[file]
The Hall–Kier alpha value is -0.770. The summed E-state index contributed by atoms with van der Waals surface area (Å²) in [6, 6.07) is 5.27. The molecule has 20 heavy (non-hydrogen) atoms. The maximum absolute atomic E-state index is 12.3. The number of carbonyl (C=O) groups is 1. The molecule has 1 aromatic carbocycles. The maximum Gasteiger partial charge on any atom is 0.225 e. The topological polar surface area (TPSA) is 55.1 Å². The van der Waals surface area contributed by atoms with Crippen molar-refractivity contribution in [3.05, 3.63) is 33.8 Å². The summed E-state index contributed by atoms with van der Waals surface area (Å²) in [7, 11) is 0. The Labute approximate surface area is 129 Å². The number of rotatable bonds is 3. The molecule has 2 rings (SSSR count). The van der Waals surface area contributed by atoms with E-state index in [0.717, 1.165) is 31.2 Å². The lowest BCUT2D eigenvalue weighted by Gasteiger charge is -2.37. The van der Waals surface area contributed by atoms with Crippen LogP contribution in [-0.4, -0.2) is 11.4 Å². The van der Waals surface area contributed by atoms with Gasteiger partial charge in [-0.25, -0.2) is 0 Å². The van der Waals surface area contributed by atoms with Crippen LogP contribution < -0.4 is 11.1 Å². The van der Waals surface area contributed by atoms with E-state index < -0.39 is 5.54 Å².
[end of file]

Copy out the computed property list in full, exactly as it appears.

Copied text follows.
The Hall–Kier alpha value is -0.770. The summed E-state index contributed by atoms with van der Waals surface area (Å²) in [6, 6.07) is 5.27. The molecule has 20 heavy (non-hydrogen) atoms. The maximum absolute atomic E-state index is 12.3. The number of carbonyl (C=O) groups is 1. The molecule has 1 aromatic carbocycles. The maximum Gasteiger partial charge on any atom is 0.225 e. The topological polar surface area (TPSA) is 55.1 Å². The van der Waals surface area contributed by atoms with Crippen molar-refractivity contribution in [3.05, 3.63) is 33.8 Å². The summed E-state index contributed by atoms with van der Waals surface area (Å²) in [7, 11) is 0. The Labute approximate surface area is 129 Å². The number of rotatable bonds is 3. The molecule has 2 rings (SSSR count). The van der Waals surface area contributed by atoms with E-state index in [0.717, 1.165) is 31.2 Å². The lowest BCUT2D eigenvalue weighted by Gasteiger charge is -2.37. The van der Waals surface area contributed by atoms with Crippen LogP contribution in [-0.4, -0.2) is 11.4 Å². The van der Waals surface area contributed by atoms with Gasteiger partial charge in [-0.25, -0.2) is 0 Å². The van der Waals surface area contributed by atoms with Crippen LogP contribution < -0.4 is 11.1 Å². The van der Waals surface area contributed by atoms with E-state index < -0.39 is 5.54 Å².